When did it become acceptable to use "ask" as a noun, i.e., "I need to take care of a client ask," or "Here's a list of the asks." What's wrong with "question," or "request," or "requirement?" Too many syllables? Where did it come from? Is this just a case of someone trying to be clever and it spilled over into marketing-speak? I've started to hear it all over the place, and I think the thing that annoys me about it the most is that it's not a new, made-up, word, but an existing word used in a weird, awkward way. I see no need for it.
I went to the allergy doctor several months ago and he said that he believed that I had both asthma and acid reflux, which often go together. He prescribed several, well, five, medications for me. I dutifully filled the prescriptions and have been taking everything at the mandated times.
For about a month I have had excruciating pain in my knees. I figured I had twisted my knee or something, although I couldn't really remember anything. I wore a brace for awhile, and that helped, but I hated to get dependent on it. It was getting so bad that I could hardly walk. Hot baths helped, but getting in and out of the tub was almost impossible due to the pain in my knees. I've been hobbling around like an old woman, thinking maybe I'm just too heavy, and I reached the point at which my knees could no longer take it.
On Friday evening, I was lying in bed with my legs up over a pillow to keep them in a semi-bent position, which seemed to work the best. If I laid when them out straight, it was terrible to bend them, and vice versa. I thought, this is ridiculous, I feel like I'm in a hospital bed. And I had this epiphany--maybe the joint pain was a side effect of one of the new meds I was taking, because it didn't really make any sense. The arrival of the knee pain corresponded closely with the time that I stopped using a sample Symbicort inhaler that the doctor had given me, and started using a new one, Advair, since my insurance wouldn't cover the Symbicort.
So I didn't take anything on Saturday or Sunday, and Monday morning I would estimate my knees felt 80% better. On Monday afternoon, though, my chest was feeling tight, so I went ahead and took an asthma pill (Singulair), and I was having heartburn later in the afternoon, so I took the acid reducer (famotidine) when I went to bed. I did not use the Advair inhaler, which is what I believe is causing the problem. (This may be just because I hate it -- it tastes bad, is unpleasant to use, and is very expensive.)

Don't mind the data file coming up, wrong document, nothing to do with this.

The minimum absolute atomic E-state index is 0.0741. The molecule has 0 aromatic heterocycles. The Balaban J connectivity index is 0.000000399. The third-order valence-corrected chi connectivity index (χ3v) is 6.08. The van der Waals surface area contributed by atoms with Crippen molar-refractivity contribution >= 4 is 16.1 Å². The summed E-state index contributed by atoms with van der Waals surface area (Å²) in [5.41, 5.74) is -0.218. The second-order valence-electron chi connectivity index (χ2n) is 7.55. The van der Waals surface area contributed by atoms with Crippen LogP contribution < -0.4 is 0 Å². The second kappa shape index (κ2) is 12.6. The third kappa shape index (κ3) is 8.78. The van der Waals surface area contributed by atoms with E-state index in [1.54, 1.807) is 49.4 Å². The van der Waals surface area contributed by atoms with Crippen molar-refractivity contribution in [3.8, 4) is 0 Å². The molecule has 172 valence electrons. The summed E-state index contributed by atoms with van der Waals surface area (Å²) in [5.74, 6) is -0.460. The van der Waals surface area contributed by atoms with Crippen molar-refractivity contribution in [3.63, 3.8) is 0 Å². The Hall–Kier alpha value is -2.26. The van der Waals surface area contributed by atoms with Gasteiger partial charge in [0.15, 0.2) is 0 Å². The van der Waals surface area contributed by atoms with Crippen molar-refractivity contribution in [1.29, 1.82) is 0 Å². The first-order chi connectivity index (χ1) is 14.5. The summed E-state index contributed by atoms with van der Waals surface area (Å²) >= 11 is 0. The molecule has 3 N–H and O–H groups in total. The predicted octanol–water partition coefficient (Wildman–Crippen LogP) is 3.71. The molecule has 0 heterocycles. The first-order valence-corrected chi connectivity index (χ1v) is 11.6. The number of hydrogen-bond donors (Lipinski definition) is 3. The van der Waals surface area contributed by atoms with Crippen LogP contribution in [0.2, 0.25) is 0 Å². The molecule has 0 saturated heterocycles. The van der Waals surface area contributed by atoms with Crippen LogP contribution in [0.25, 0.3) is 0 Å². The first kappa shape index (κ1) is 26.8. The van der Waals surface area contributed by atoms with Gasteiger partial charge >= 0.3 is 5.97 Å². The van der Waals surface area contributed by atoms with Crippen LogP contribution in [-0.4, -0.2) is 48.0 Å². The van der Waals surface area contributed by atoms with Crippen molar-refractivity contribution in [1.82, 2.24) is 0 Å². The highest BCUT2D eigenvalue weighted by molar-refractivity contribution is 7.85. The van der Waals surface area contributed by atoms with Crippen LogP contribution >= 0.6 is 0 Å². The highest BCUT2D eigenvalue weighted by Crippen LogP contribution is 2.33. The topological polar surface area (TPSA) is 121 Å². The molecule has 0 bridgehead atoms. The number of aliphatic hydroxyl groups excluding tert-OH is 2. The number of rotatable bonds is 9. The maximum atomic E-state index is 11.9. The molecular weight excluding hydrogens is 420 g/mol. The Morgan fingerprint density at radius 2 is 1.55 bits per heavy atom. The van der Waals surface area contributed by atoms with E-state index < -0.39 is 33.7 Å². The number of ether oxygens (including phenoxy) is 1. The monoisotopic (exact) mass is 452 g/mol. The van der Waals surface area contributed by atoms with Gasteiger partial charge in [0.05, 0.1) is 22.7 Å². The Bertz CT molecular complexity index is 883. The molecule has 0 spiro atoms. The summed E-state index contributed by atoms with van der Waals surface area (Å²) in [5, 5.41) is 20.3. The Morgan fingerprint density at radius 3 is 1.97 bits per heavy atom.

Last night I ran a bunch of errands after work -- got gas, went to Bed, Bath and Beyond for a small space heater and humidifier supplies, picked up a book at the library, cashed a check at the bank, went to Kohl's to spend a $5 coupon that expired today, and went to the grocery store. By the time I got home several hours later, my legs were really tired and sore, but they didn't feel too bad this morning, certainly better than they had for weeks.
I called the doctor's office yesterday, wanting to talk to him to see if it was plausible that one of the meds was causing the joint pain, and someone from the office called back this morning. She said he had left a note that I was to stop all meds for one week, then add them back in, one per week, and see if the pain came back. This was extremely upsetting, because the whole reason I had gone to him in the first place was that I was coughing so badly that I was sleeping on the couch so as not to keep Bob up, and maybe sleeping two or three consecutive hours a night.
I understand what he is trying to do, and it makes sense, but I just don't see how I can do it. I would be absolutely miserable for six weeks without anything to treat the asthma, allergies, or acid reflux. The nurse asked, "Is that something that you can do," and I told her no, I just didn't see how I could. I said that I would think about it and maybe call the doctor back next week. I don't know what to do. I really like the doctor, and I want to do what he says, but I just don't think I can do it. I think I'll try a few more days without the Advair and see how it goes. That will be my version of a scientific experiment.